Sympistis astrigata (Barnes & McDunnough, 1912)

93-1322

Identification

Adults

Sympistis astrigata is a medium sized (FW length 14–17 mm), plain, brownish-gray moth with black head and anterior collar that flies in south-central Oregon during early fall. The forewing is nearly unmarked powdery brown gray with powdery gray along the anterior margin. Dark markings are reduced to thin dark veins on the distal third of the wings, and dark margins at the line origin on the costa in some specimens. The position of the postmedial line is slightly paler gray similar to the costa in a few individuals. The hindwing is slightly translucent off white with brown gray near the margin, dark veins, and thin dark terminal line. The hindwing fringe is pale with a thin dark line through it. The head and collar base are similar brown black, with the rest of the collar lighter gray with a slightly darker gray band near the apex. The remainder of the thorax is the color of the forewing. The antennae of both sexes are filiform.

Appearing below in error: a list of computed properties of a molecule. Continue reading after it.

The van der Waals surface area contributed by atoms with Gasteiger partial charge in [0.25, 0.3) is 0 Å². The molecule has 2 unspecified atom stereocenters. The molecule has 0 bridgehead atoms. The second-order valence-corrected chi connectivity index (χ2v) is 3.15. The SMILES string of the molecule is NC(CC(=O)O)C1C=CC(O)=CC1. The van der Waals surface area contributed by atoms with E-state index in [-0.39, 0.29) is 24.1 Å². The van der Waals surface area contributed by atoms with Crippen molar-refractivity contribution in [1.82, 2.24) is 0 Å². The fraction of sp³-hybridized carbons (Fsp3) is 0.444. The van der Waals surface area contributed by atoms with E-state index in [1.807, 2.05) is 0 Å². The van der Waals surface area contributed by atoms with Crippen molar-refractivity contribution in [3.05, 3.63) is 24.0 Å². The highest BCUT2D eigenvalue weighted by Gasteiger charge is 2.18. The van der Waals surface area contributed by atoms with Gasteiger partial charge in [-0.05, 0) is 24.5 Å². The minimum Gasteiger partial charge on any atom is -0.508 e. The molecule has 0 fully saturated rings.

This moth can be identified by the combination of its unmarked brown gray forewing and contrasting blackish head and collar base. Similar species of Sympistis lack this combination of characters and tend to have black forewing lines, a longitudinal streaked forewing, or a gray head.

Larvae

The early stages are unknown.

Habitat

Sympistis astrigata has only been collected in rocky shrub steppe in Oregon. It occurs in dry forest in other parts of its range.

Distribution

Pacific Northwest

This species has been found in Klamath County, Oregon in the Pacific Northwest, where several specimens were collected by Mike Raschko.

Global

The range of S. astrigata includes most of California, adjacent southeastern Utah, Arizona, and Colorado.

Life History

Larvae

Early stages are unknown. It probably feeds on beardtongue (Penstemon spp.) like many other Sympistis species.

Adults

The only record of this moth from the Pacific Northwest is from early September. It has a long flight parts of its range, with records from late spring to early fall.

Economic Importance

None.

Literature

BugGuide

Moth Photographers Group